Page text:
Are Paper Payments Slowing Your Supply Chain?
Recent pandemic issues have had a big effect on the supply chain. You might not know that paper payments in your supply chain are slowing down your entire chain, too. Learn more about why companies choose to use paper payment processes and why they are a bad idea to keep as part of your supply chain.
Why Do Companies Still Use Paper Processes?
While most B2C deals are done digitally, specifically through credit or debit cards, in B2B deals, a shocking number of companies still choose to pay invoices with paper checks. Why do they do it? What’s so great about paper payments that make companies want to stick with it even though there are faster and more efficient options out there?
One of the biggest reasons accountants don’t update their payment processes is comfort. They don’t want to learn new methods and aren’t changing. They’ve always dealt with paper checks; it’s what they know and understand.
There’s no long list of benefits or reasons to stick with paper payments. But, unfortunately, resistance to change costs companies purely because they aren’t utilizing more efficient and less error-prone processes.
The Downfalls of Paper Payments
Accepting paper payments in your supply chain means you’re not setting yourself up for success. Here are five of the biggest downfalls of paper payments:
1. Operating Costs
Paper payments require more personnel hours to handle, track, and fulfill than digital options. More capital is spent on operating and labor costs, making paper checks more expensive to process than other payment options.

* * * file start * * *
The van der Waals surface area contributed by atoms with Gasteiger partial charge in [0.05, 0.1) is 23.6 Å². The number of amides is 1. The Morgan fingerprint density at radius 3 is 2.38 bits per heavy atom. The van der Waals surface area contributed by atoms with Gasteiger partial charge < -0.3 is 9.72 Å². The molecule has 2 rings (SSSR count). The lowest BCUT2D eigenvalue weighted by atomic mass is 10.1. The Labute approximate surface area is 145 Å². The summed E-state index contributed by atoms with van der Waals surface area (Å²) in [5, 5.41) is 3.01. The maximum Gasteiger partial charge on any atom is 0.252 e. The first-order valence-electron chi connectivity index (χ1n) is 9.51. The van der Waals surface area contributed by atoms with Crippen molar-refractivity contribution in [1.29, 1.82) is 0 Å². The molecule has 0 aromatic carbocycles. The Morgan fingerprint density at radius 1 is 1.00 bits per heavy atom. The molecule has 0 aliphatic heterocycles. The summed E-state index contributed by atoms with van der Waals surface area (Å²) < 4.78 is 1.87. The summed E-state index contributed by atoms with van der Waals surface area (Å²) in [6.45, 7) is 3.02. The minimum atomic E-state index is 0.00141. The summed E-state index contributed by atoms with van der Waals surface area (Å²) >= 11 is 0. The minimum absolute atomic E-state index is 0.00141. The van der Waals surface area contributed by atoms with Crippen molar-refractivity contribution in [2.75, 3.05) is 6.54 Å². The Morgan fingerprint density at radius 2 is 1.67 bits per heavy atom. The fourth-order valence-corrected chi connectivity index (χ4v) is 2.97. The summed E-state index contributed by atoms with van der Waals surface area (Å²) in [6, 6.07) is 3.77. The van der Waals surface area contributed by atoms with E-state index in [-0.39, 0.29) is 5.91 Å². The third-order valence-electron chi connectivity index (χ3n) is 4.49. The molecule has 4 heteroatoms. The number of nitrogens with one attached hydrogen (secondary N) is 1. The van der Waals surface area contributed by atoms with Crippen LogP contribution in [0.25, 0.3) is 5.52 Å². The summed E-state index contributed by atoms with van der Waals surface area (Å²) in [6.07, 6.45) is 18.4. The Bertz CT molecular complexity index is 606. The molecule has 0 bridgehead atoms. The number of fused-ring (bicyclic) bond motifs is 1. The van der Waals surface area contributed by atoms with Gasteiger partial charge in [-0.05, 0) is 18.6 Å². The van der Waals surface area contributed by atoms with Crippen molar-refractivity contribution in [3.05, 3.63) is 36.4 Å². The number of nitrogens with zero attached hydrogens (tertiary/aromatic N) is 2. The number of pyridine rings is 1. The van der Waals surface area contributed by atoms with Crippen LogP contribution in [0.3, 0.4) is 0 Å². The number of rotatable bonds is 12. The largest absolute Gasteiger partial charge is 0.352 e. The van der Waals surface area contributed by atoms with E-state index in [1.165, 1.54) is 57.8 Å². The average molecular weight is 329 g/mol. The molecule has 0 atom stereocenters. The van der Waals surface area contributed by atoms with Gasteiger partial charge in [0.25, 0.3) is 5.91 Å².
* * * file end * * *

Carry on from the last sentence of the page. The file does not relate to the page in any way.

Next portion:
2. Manual Processing
Paper checks require manual processing by both your internal AR team and your bank. Because this process is limited by a person’s ability to work, there is potential for backlogs and delays in processing.
3. Processing Speeds
Paper payments are processed only as fast as people can work. If an influx of payments comes in simultaneously, there will be a waiting list of payments to process. Depending on the size of your business, this waiting list might remain in your accounting department for days before a person ever sees it. (Or, if the payments are time-sensitive, you might end up paying hours of overtime.)
It’s easy to see how this affects your supply chain payments and client relations. Payments that take days to process mean shipments of essential inventory are delayed.
Humans make mistakes. The more humans are involved with important transactions and sales, the more likely errors will be. Paper payments require the most touches to be processed, making them the most prone to error of any payment process.
With each mistake, more time and effort is wasted identifying, addressing, and resolving the error. Even minor errors can incur labor costs to resolve an issue.
In every meaningful metric, paper checks are an inefficient form of payment processing compared to other options. While they were once the bedrock for every company and considered a standard and preferred payment option, that is no longer the case. There are better, faster, and more cost-efficient B2B payment options.
3 Benefits of Going Digital
Your supply chain efficiency is improved by going digital. Here are the three biggest benefits of switching to digital payments in your supply chain:
Digital payments are automated. Once information is inputted within a computer system, there’s no chance for that information to be altered without someone actively changing it. This means that digital payments have fewer errors, and most errors can be traced back to the initial data entry where a figure or data point was inputted incorrectly.
2. Improved Cash Flow with Automatic Payment Processing
Payments that are tied up in delayed processing are useless. You can’t pay salaries, leases, or other essential costs with delayed payments. Switching to automatic digital payments improves your cash flow by processing payments instantly, allowing you immediate access to your money.
3. Lower Costs
Paper payments can be loaded with fees and soft costs. Choosing to go digital alleviates overhead costs. While there are some fees, the costs are fixed, allowing for better financial planning.